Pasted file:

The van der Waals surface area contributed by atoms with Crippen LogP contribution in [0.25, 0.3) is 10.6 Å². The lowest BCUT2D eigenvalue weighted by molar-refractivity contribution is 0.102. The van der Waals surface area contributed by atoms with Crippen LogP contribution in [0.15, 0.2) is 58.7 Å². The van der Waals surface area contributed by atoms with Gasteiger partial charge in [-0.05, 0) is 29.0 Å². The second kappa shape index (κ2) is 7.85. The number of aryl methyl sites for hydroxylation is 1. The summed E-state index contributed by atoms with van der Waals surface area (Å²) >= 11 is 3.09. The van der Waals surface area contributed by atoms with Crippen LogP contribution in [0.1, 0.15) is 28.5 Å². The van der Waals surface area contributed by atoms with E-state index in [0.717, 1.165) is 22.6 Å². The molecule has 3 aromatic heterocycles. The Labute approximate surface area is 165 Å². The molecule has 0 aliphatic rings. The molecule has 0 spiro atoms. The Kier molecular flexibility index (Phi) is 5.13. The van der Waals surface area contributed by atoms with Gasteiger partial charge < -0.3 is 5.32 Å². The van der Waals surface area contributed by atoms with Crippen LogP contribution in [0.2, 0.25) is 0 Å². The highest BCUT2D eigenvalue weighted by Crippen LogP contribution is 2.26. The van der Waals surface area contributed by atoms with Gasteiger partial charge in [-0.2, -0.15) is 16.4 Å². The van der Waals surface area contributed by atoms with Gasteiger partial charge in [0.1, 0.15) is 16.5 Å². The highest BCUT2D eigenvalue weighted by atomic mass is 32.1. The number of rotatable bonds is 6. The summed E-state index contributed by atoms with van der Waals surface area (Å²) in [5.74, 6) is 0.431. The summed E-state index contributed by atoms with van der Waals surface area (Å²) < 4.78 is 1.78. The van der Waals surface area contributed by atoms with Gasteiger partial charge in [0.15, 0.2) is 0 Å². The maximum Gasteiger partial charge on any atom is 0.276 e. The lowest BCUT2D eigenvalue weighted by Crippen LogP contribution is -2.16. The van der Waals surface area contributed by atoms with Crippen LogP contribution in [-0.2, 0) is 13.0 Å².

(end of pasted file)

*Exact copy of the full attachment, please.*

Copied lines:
The van der Waals surface area contributed by atoms with Crippen LogP contribution in [0.25, 0.3) is 10.6 Å². The lowest BCUT2D eigenvalue weighted by molar-refractivity contribution is 0.102. The van der Waals surface area contributed by atoms with Crippen LogP contribution in [0.15, 0.2) is 58.7 Å². The van der Waals surface area contributed by atoms with Gasteiger partial charge in [-0.05, 0) is 29.0 Å². The second kappa shape index (κ2) is 7.85. The number of aryl methyl sites for hydroxylation is 1. The summed E-state index contributed by atoms with van der Waals surface area (Å²) >= 11 is 3.09. The van der Waals surface area contributed by atoms with Crippen LogP contribution in [0.1, 0.15) is 28.5 Å². The van der Waals surface area contributed by atoms with E-state index in [0.717, 1.165) is 22.6 Å². The molecule has 3 aromatic heterocycles. The Labute approximate surface area is 165 Å². The molecule has 0 aliphatic rings. The molecule has 0 spiro atoms. The Kier molecular flexibility index (Phi) is 5.13. The van der Waals surface area contributed by atoms with Gasteiger partial charge < -0.3 is 5.32 Å². The van der Waals surface area contributed by atoms with Crippen LogP contribution in [0.2, 0.25) is 0 Å². The highest BCUT2D eigenvalue weighted by Crippen LogP contribution is 2.26. The van der Waals surface area contributed by atoms with Gasteiger partial charge in [-0.2, -0.15) is 16.4 Å². The van der Waals surface area contributed by atoms with Gasteiger partial charge in [0.1, 0.15) is 16.5 Å². The highest BCUT2D eigenvalue weighted by atomic mass is 32.1. The number of rotatable bonds is 6. The summed E-state index contributed by atoms with van der Waals surface area (Å²) in [5.74, 6) is 0.431. The summed E-state index contributed by atoms with van der Waals surface area (Å²) < 4.78 is 1.78. The van der Waals surface area contributed by atoms with Gasteiger partial charge in [0.15, 0.2) is 0 Å². The maximum Gasteiger partial charge on any atom is 0.276 e. The lowest BCUT2D eigenvalue weighted by Crippen LogP contribution is -2.16. The van der Waals surface area contributed by atoms with Crippen LogP contribution in [-0.2, 0) is 13.0 Å².